Heather and Sarah shared a fanny pack and they took turns wearing it. Neither liked wearing it because they thought it made them look fat. Trust me. I know how they feel. I look like I have about 20 of them strapped around my stomach and another 10 glued to my backside. That day, Sarah got stuck wearing it. Heather needed some money to pay for the lip gloss so Sarah unbelted the fanny pack, gave it to Heather, and held onto the lip gloss while Heather dug through the fanny pack looking for some spare pesos. For those of you who are from the UK and other parts of the world, a "fanny pack" is a "bum bag." I learned the difference the hard way when I asked a British lady one time where she got such a big fanny pack. I thought she was going to slap me. Anyway, Heather was digging for some pesos in the fanny pack while Sarah was standing there reading the label on the lip gloss. Without warning, a guy standing near them tried to snatch the fanny pack out of Heather's hands. She had a death grip on that thing so he didn't get away with it as easily as he would have liked. Heather put her foot up against his stomach to give her more leverage as they played tug-of-war with the fanny pack. That day, she was wearing cork wedge platform heel shoes that must have come from a stripper store and a very tight miniskirt and so I was shocked she could lift her leg so high with such ease. Sarah, on the other hand, just stood there like a deer in headlights saying "oh, oH, OH!". I had a choice to make. I could drop that heavenly taco and go help OR mind my own business and let the guy get away with a dime-store fanny pack filled with 7 pesos, a used Kleenex, and a year's supply of Kaopectate. The choice was clear. Sarah decided to help by throwing the lip gloss at the guy, which hit him in the chest and conveniently bounced into one of his hands. With one big jerk, he pulled the fanny pack out of Heather's hands and was off in a flash.

Meanwhile, Sarah was continuing to waive her hands in the air and screaming "oh, oH, OH!". Heather screamed "POLICIO! POLICIO!" and the cosmetics vendor pointed to a nearby building housing the local police department. Heather and Sarah tore off for the police station in a flash and I reluctantly followed – taco in-hand, of course.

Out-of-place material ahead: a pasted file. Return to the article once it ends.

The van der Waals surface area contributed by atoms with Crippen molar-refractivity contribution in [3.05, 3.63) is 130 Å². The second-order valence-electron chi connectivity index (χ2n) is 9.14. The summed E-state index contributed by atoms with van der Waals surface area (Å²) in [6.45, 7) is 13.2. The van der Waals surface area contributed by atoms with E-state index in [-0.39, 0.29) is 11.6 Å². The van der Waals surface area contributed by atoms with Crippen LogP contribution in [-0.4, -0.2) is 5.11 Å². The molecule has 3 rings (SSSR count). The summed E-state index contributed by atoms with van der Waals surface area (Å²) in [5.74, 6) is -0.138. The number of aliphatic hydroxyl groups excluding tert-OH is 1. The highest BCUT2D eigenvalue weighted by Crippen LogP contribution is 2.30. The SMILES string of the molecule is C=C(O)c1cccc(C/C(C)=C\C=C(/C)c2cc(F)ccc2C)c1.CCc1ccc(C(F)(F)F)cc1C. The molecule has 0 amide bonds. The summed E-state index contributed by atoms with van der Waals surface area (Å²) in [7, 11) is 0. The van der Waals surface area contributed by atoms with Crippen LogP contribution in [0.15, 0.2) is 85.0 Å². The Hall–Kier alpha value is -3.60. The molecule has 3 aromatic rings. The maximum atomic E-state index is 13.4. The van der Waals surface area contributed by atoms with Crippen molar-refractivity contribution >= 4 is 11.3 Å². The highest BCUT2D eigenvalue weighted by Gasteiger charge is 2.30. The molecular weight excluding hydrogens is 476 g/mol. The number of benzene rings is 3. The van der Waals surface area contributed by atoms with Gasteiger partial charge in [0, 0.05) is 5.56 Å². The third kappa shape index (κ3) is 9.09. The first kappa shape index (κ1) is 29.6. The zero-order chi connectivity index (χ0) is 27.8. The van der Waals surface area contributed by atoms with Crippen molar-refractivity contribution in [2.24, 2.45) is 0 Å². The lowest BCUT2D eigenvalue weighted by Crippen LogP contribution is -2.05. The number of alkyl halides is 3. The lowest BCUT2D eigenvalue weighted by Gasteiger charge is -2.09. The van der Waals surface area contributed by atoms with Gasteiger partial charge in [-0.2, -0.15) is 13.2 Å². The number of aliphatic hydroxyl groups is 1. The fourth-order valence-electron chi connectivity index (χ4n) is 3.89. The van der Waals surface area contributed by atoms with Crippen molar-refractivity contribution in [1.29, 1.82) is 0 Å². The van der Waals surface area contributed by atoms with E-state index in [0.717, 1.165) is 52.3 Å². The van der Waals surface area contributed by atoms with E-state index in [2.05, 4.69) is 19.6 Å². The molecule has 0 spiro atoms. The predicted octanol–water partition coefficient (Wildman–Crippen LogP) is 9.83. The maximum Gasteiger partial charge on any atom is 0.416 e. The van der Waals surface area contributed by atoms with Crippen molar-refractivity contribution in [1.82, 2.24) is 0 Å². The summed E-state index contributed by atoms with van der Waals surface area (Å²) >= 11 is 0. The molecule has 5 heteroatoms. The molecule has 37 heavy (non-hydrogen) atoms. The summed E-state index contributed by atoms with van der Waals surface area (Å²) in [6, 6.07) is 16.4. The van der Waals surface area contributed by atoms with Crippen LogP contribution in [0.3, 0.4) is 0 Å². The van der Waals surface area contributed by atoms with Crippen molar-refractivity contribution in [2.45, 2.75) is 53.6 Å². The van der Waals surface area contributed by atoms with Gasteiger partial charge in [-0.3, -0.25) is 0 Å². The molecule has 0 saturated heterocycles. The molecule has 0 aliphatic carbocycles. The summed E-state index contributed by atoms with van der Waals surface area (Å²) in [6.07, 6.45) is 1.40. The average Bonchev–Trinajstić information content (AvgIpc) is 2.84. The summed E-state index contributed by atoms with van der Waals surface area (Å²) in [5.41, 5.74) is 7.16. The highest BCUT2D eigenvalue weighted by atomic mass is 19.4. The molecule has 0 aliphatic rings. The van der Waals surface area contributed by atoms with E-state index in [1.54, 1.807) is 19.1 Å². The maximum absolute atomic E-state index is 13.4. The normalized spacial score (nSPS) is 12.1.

When we got into the station, Heather ran up to the front desk and rang the bell, like, 40 times. A portly, older gentleman came to the counter and the conversation went something like this:

HEATHER: Oh my God! I just got mugged! He got all of our money!
SARAH: And some Bonne Bell Lip Smacker. Strawberry-flavored. It was brand new – you can ask that one guy. He'll vouch for us.
HEATHER: Who cares about the lip gloss?! My purse was my stolen!
SARAH: Well, actually, it was your fanny pack. You left your purse at the hotel.
HEATHER: WHATEVER! [Directing her attention back to the police guy] OK, it was a Mexican guy. He was wearing a red shirt with…
SARAH: It was more like cranberry.
HEATHER: Yeah, yeah, yeah. Cranberry. A cranberry-colored shirt with blue jeans. He was, like, 5' 6" tall and had…
SARAH: No, I think he was a little taller than that. I'm 5' 6" so I'm thinking he's maybe 5' 8" or so.
HEATHER: OK, whatever. He was a short, Mexican guy. Anyway, he ran that way [pointing], you know, near that tack-o stand over there.

Meanwhile, I continued to eat my taco while staring at this mean-looking cat on the front counter that looked like he was just seconds away from mauling me. I tried to put some distance between me and the attack cat and accidentally bumped into Heather – causing some of the meat from my taco to fall onto her stripper shoes. I was so annoyed with myself for being so clumsy. After all, I wanted to eat EVERY morsel of that wonderful taco meat. Hmmm, I wonder if the 5-second rule would have applied in Mexico, too? Anyway, I digress…

HEATHER: Will you stop eating that STUPID tack-o and DO SOMETHING?!
VINCE: [With my mouth full] Wellth, whath do yous wanth ME to do?

Heather started sobbing, angrily flicked the taco meat off of her foot, and turned her attention back to the police guy.

HEATHER: [Slapping her hands on a tablet on the counter] WHY AREN'T YOU WRITING ANY OF THIS DOWN?!
POLICE GUY: Uuuuuuhhh, no Eeenglish. You espeak espanish?

I almost choked on my taco.

Heather, Sarah, and I eventually lost touch but I still have vivid memories of that day. It was the day I fell in love with Tacos al Pastor. This version is much healthier – but is still very tasty. It is SO good. Enjoy – and happy shepherding!